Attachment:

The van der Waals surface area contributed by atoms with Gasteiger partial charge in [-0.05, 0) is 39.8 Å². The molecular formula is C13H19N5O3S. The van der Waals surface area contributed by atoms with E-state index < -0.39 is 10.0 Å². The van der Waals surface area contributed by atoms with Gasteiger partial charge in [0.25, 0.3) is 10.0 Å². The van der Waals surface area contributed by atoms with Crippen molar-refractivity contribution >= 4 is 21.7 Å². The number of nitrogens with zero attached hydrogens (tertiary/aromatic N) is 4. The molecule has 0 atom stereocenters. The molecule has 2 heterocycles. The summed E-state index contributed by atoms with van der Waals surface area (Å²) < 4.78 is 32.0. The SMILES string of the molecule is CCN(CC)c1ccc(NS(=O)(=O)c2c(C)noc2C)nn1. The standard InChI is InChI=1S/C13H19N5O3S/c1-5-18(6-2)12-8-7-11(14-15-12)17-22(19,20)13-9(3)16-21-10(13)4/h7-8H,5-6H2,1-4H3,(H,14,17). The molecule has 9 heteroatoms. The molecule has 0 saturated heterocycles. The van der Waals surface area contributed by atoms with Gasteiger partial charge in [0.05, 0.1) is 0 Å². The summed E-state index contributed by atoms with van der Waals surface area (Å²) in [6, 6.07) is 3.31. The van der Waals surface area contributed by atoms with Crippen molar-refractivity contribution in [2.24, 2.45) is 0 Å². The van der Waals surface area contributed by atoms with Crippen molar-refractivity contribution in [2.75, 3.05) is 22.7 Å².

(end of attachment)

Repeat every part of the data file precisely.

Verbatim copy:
The van der Waals surface area contributed by atoms with Gasteiger partial charge in [-0.05, 0) is 39.8 Å². The molecular formula is C13H19N5O3S. The van der Waals surface area contributed by atoms with E-state index < -0.39 is 10.0 Å². The van der Waals surface area contributed by atoms with Gasteiger partial charge in [0.25, 0.3) is 10.0 Å². The van der Waals surface area contributed by atoms with Crippen molar-refractivity contribution >= 4 is 21.7 Å². The number of nitrogens with zero attached hydrogens (tertiary/aromatic N) is 4. The molecule has 0 atom stereocenters. The molecule has 2 heterocycles. The summed E-state index contributed by atoms with van der Waals surface area (Å²) < 4.78 is 32.0. The SMILES string of the molecule is CCN(CC)c1ccc(NS(=O)(=O)c2c(C)noc2C)nn1. The standard InChI is InChI=1S/C13H19N5O3S/c1-5-18(6-2)12-8-7-11(14-15-12)17-22(19,20)13-9(3)16-21-10(13)4/h7-8H,5-6H2,1-4H3,(H,14,17). The molecule has 9 heteroatoms. The molecule has 0 saturated heterocycles. The van der Waals surface area contributed by atoms with Gasteiger partial charge in [0.05, 0.1) is 0 Å². The summed E-state index contributed by atoms with van der Waals surface area (Å²) in [6, 6.07) is 3.31. The van der Waals surface area contributed by atoms with Crippen molar-refractivity contribution in [2.24, 2.45) is 0 Å². The van der Waals surface area contributed by atoms with Crippen molar-refractivity contribution in [2.75, 3.05) is 22.7 Å².